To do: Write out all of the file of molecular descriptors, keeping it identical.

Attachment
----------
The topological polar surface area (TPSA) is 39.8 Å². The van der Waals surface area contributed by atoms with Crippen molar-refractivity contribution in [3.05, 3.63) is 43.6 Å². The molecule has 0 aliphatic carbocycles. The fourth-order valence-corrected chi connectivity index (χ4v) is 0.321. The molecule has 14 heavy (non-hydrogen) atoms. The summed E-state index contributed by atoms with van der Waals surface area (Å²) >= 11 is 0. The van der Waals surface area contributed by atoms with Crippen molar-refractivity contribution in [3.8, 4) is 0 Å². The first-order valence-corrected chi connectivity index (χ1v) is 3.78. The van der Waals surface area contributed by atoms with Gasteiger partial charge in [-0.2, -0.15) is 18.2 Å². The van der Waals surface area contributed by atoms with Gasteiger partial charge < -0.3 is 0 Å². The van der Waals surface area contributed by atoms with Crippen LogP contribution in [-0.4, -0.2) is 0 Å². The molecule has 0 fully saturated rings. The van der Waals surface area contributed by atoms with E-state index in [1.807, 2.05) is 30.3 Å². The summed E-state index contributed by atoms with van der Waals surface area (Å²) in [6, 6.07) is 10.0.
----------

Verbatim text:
The topological polar surface area (TPSA) is 39.8 Å². The van der Waals surface area contributed by atoms with Crippen molar-refractivity contribution in [3.05, 3.63) is 43.6 Å². The molecule has 0 aliphatic carbocycles. The fourth-order valence-corrected chi connectivity index (χ4v) is 0.321. The molecule has 14 heavy (non-hydrogen) atoms. The summed E-state index contributed by atoms with van der Waals surface area (Å²) >= 11 is 0. The van der Waals surface area contributed by atoms with Crippen molar-refractivity contribution in [3.8, 4) is 0 Å². The first-order valence-corrected chi connectivity index (χ1v) is 3.78. The van der Waals surface area contributed by atoms with Gasteiger partial charge in [-0.2, -0.15) is 18.2 Å². The van der Waals surface area contributed by atoms with Gasteiger partial charge < -0.3 is 0 Å². The van der Waals surface area contributed by atoms with Crippen LogP contribution in [-0.4, -0.2) is 0 Å². The molecule has 0 fully saturated rings. The van der Waals surface area contributed by atoms with E-state index in [1.807, 2.05) is 30.3 Å². The summed E-state index contributed by atoms with van der Waals surface area (Å²) in [6, 6.07) is 10.0.